The ‘Trump-Brexit’ (2016/2017) impact occupies a lot of media space, not surprising as it is an easy way of expressing what we worry about most: uncertainty. The foundation of much risk management thinking.
Among the many words already written is it possible to make any predictions or useful assessments on the likely developments in geopolitics for the immediate future, post-2017? It all depends on where you are standing. What is sure, context always matters!
The UK may have made a fundamental economic mistake in leaving the EU, but those in power will reassure themselves that they have the reins of power to combat any economic downturn and their ultimate weapon: it was the fault of the referendum and the electorate’s own choice. Those in power also have the reins of power in the other game of identity politics: namely nationalism.But will this be enough in the contemporary context?
The seeming mind-numbness (political dilemmas) of the UK plans for Brexit – a demand for EU access without payment for fundamental political cooperation – is not the substantive matter but the wider world geopolitics which is at play. It is the overall geopolitical relationship within a European geography which dictates to all the relevant states and that is what is being re-questioned.
The EU may be rid of an awkward state but without its own political union and a strong political identity, its fate hangs in balance. And that, most of all, depends on profound political and economic change for Germany, Italy and France, which, so far, has proved elusive – security, immigration, euro stability and dispersion of wealth, practical defence and a foreign policy strategy all show weaknesses at present.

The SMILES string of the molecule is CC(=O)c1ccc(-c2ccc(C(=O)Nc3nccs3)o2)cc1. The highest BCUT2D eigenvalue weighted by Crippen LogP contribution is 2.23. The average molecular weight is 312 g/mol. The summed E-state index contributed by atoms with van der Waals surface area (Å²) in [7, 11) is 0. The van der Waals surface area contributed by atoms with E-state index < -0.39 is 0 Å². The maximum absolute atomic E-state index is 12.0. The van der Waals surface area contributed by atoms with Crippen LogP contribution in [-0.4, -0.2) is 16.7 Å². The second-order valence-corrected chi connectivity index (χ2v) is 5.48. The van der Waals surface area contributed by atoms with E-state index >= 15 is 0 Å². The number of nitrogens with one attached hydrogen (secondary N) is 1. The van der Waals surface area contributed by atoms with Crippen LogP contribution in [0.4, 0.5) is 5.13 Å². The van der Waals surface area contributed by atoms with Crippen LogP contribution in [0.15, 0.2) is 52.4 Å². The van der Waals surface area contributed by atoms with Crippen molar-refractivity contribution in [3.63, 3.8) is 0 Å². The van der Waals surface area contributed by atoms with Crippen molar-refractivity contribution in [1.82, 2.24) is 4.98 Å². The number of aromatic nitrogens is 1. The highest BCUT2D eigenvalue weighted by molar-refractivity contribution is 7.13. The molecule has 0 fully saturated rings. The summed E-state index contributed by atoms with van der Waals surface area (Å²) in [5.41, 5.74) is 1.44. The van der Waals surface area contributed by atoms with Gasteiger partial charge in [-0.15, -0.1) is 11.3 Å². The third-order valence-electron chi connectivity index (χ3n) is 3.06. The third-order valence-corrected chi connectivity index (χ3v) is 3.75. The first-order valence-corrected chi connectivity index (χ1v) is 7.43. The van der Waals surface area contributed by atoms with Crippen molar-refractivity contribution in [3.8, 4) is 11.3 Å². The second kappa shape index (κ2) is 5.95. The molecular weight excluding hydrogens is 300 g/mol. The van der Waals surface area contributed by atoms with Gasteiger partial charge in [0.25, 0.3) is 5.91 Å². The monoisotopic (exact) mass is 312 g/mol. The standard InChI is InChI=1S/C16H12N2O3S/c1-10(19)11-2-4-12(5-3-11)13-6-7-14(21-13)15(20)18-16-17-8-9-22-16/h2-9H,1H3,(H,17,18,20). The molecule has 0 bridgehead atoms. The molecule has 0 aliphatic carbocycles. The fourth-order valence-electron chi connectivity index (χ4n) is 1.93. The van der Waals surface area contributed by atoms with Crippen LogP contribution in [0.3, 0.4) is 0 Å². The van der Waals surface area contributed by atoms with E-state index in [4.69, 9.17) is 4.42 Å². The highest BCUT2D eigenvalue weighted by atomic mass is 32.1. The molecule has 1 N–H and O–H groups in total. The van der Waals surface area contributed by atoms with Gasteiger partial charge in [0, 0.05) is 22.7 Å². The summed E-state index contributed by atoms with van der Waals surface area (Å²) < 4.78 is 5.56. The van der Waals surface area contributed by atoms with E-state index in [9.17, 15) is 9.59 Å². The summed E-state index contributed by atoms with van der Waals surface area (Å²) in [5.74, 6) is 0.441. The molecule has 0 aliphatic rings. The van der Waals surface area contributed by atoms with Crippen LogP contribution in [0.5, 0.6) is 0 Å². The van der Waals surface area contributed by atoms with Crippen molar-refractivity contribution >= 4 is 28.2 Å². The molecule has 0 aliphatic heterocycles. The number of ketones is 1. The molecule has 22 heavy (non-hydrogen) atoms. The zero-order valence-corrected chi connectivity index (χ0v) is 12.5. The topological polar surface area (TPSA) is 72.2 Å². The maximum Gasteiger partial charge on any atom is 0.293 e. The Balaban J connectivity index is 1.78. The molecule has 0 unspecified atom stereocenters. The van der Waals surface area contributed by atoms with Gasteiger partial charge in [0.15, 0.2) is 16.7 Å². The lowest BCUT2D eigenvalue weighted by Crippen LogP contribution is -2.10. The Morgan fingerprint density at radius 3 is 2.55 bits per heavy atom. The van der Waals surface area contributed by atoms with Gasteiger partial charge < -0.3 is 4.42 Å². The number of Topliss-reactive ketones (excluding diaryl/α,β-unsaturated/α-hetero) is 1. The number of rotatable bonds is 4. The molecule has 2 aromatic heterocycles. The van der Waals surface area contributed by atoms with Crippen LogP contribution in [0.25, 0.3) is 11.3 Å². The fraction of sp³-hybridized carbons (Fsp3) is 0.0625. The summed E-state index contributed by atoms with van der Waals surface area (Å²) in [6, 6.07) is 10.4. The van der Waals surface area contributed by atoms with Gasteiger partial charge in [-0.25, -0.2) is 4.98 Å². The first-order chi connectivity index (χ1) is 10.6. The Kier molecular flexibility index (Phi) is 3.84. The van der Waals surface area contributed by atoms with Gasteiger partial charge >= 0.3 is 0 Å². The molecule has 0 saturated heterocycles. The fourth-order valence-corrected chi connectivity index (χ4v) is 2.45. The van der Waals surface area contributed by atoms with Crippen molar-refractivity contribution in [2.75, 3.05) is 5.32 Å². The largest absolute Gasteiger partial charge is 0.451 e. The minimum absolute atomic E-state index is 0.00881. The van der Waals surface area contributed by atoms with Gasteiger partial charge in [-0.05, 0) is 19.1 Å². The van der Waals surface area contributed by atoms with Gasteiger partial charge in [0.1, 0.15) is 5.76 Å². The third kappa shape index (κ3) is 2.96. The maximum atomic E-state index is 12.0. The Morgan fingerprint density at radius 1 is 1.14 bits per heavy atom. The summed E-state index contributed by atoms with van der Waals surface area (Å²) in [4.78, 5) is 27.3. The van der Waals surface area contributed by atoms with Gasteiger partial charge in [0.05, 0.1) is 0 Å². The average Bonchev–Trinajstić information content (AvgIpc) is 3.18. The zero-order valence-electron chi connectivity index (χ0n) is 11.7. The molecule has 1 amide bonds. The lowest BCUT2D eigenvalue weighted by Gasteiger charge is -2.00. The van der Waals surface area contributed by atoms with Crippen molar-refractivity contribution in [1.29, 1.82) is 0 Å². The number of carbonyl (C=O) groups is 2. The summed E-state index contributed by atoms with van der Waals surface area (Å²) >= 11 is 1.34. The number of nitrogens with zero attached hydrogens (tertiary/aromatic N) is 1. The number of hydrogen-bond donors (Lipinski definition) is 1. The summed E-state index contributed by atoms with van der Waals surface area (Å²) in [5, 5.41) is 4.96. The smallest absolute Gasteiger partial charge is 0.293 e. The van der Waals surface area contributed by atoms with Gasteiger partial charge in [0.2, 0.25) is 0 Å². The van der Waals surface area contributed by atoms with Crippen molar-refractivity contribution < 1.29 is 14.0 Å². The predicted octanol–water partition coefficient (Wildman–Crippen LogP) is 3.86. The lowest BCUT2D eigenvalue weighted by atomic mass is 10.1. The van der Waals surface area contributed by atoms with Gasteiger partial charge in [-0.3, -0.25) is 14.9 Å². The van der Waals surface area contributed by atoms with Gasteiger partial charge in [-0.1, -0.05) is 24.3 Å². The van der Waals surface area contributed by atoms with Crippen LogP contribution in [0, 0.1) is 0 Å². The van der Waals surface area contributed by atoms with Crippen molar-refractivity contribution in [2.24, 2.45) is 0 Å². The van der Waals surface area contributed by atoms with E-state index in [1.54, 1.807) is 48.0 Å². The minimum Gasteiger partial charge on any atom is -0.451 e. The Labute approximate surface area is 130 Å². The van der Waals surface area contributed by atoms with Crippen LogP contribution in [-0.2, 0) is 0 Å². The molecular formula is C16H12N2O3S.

If a workable security and political identity remain difficult for the main EU member states, let alone the others, the project of integration will founder or need to alter.
Put another way. The geography of security and neighbourhood collectivity is the only game worth an effort, but to succeed demands solidarity and relying on German economic strength and leadership is not enough.
What we see are tectonic geopolitical plates on the move: global, sectoral urbanisation pushing against community sectional interests.
The result: disturbance and disruption. All summed up in confusion, icon-like. For example, by a bewildering, conflicting amount of Twitter-led policies coming from Trump’s election as USA President, and the mishandled Brexit process.
Conclusion: the present geopolitical scene is like emerging volcanic activity. We can measure the impact of volcanoes by looking at the past for sure, from Pompei (79AD) in Italy to St. Pierre (AD1902) in Martinique or even the latest in Iceland (AD2014). What we can’t be sure of is when they are going to erupt and by how much. But at least some preparation is better than no preparedness.
In European terms, this may mean working toward a new restructured EU with a new mandate, and one which will encourage the UK to return as a full member. But this seems a faint hope as Europe heads for another set of national elections.
However, the trouble with volcanic activity, as with sudden shifts in politics, the damage is often done first before we can think of rebuilding. That is in the ‘nature’ of such forces.